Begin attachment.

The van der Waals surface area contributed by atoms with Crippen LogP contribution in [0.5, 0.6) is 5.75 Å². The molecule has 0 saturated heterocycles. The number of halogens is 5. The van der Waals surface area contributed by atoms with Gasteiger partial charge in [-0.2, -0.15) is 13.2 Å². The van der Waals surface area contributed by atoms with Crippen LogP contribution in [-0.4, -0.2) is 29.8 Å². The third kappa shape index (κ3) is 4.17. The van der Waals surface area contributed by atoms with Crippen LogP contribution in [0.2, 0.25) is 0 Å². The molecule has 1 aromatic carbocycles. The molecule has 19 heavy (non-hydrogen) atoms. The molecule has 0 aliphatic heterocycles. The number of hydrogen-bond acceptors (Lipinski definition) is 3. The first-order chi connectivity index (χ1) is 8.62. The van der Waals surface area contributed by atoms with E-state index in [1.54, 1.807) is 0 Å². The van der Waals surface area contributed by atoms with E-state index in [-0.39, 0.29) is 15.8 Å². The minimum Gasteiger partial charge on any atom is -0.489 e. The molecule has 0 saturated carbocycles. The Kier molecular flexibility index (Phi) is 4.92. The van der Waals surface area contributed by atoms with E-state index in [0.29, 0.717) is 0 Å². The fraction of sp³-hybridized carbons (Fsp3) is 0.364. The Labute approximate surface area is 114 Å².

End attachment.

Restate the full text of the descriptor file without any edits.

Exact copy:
The van der Waals surface area contributed by atoms with Crippen LogP contribution in [0.5, 0.6) is 5.75 Å². The molecule has 0 saturated heterocycles. The number of halogens is 5. The van der Waals surface area contributed by atoms with Gasteiger partial charge in [-0.2, -0.15) is 13.2 Å². The van der Waals surface area contributed by atoms with Crippen LogP contribution in [-0.4, -0.2) is 29.8 Å². The third kappa shape index (κ3) is 4.17. The van der Waals surface area contributed by atoms with Crippen LogP contribution in [0.2, 0.25) is 0 Å². The molecule has 1 aromatic carbocycles. The molecule has 19 heavy (non-hydrogen) atoms. The molecule has 0 aliphatic heterocycles. The number of hydrogen-bond acceptors (Lipinski definition) is 3. The first-order chi connectivity index (χ1) is 8.62. The van der Waals surface area contributed by atoms with E-state index in [1.54, 1.807) is 0 Å². The van der Waals surface area contributed by atoms with E-state index in [-0.39, 0.29) is 15.8 Å². The minimum Gasteiger partial charge on any atom is -0.489 e. The molecule has 0 saturated carbocycles. The Kier molecular flexibility index (Phi) is 4.92. The van der Waals surface area contributed by atoms with E-state index in [0.29, 0.717) is 0 Å². The fraction of sp³-hybridized carbons (Fsp3) is 0.364. The Labute approximate surface area is 114 Å².